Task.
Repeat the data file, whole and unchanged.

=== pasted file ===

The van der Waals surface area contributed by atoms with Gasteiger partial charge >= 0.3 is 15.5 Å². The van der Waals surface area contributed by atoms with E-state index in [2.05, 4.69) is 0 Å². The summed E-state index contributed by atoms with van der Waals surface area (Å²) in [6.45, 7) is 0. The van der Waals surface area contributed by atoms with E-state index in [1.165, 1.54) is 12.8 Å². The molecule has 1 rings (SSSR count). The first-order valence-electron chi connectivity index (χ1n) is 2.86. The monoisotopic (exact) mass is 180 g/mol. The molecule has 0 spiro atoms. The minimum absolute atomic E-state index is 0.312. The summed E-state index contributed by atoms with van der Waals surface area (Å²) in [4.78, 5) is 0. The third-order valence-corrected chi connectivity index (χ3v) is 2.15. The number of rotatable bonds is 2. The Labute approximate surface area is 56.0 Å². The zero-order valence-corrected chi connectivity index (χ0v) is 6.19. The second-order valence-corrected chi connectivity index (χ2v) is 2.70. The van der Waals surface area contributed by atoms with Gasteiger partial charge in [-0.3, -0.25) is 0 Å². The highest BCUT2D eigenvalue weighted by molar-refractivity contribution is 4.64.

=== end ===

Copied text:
The van der Waals surface area contributed by atoms with Gasteiger partial charge >= 0.3 is 15.5 Å². The van der Waals surface area contributed by atoms with E-state index in [2.05, 4.69) is 0 Å². The summed E-state index contributed by atoms with van der Waals surface area (Å²) in [6.45, 7) is 0. The van der Waals surface area contributed by atoms with E-state index in [1.165, 1.54) is 12.8 Å². The molecule has 1 rings (SSSR count). The first-order valence-electron chi connectivity index (χ1n) is 2.86. The monoisotopic (exact) mass is 180 g/mol. The molecule has 0 spiro atoms. The minimum absolute atomic E-state index is 0.312. The summed E-state index contributed by atoms with van der Waals surface area (Å²) in [4.78, 5) is 0. The third-order valence-corrected chi connectivity index (χ3v) is 2.15. The number of rotatable bonds is 2. The Labute approximate surface area is 56.0 Å². The zero-order valence-corrected chi connectivity index (χ0v) is 6.19. The second-order valence-corrected chi connectivity index (χ2v) is 2.70. The van der Waals surface area contributed by atoms with Gasteiger partial charge in [-0.3, -0.25) is 0 Å². The highest BCUT2D eigenvalue weighted by molar-refractivity contribution is 4.64.